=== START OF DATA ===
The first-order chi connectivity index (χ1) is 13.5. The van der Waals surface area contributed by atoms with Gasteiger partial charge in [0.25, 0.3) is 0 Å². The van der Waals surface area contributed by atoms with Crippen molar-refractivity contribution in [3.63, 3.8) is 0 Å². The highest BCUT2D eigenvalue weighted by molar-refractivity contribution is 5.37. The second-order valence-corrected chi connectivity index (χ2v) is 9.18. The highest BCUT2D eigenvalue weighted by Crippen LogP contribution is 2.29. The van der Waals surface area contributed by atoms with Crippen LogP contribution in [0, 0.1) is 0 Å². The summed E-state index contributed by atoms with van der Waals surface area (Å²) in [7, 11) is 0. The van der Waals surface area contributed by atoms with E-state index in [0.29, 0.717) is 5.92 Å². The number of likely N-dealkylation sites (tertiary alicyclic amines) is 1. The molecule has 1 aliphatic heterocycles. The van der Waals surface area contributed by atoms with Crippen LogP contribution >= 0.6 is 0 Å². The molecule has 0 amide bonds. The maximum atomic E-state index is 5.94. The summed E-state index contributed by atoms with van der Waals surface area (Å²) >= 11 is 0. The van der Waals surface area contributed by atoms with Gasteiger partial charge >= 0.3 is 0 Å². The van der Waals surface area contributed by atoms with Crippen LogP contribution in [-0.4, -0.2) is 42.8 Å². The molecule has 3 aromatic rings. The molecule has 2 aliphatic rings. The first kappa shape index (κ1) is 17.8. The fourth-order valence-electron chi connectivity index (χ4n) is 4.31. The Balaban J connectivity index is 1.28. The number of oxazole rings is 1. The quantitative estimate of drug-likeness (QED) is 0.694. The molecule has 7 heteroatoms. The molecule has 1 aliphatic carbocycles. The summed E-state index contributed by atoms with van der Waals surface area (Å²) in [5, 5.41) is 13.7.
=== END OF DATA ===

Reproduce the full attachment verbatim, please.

The first-order chi connectivity index (χ1) is 13.5. The van der Waals surface area contributed by atoms with Gasteiger partial charge in [0.25, 0.3) is 0 Å². The van der Waals surface area contributed by atoms with Crippen molar-refractivity contribution in [3.63, 3.8) is 0 Å². The highest BCUT2D eigenvalue weighted by molar-refractivity contribution is 5.37. The second-order valence-corrected chi connectivity index (χ2v) is 9.18. The highest BCUT2D eigenvalue weighted by Crippen LogP contribution is 2.29. The van der Waals surface area contributed by atoms with Crippen LogP contribution in [0, 0.1) is 0 Å². The summed E-state index contributed by atoms with van der Waals surface area (Å²) in [7, 11) is 0. The van der Waals surface area contributed by atoms with E-state index in [0.29, 0.717) is 5.92 Å². The number of likely N-dealkylation sites (tertiary alicyclic amines) is 1. The molecule has 1 aliphatic heterocycles. The van der Waals surface area contributed by atoms with Crippen LogP contribution >= 0.6 is 0 Å². The molecule has 0 amide bonds. The maximum atomic E-state index is 5.94. The summed E-state index contributed by atoms with van der Waals surface area (Å²) >= 11 is 0. The van der Waals surface area contributed by atoms with Gasteiger partial charge >= 0.3 is 0 Å². The van der Waals surface area contributed by atoms with Crippen LogP contribution in [-0.4, -0.2) is 42.8 Å². The molecule has 3 aromatic rings. The molecule has 2 aliphatic rings. The first kappa shape index (κ1) is 17.8. The fourth-order valence-electron chi connectivity index (χ4n) is 4.31. The Balaban J connectivity index is 1.28. The number of oxazole rings is 1. The quantitative estimate of drug-likeness (QED) is 0.694. The molecule has 7 heteroatoms. The molecule has 1 aliphatic carbocycles. The summed E-state index contributed by atoms with van der Waals surface area (Å²) in [5, 5.41) is 13.7.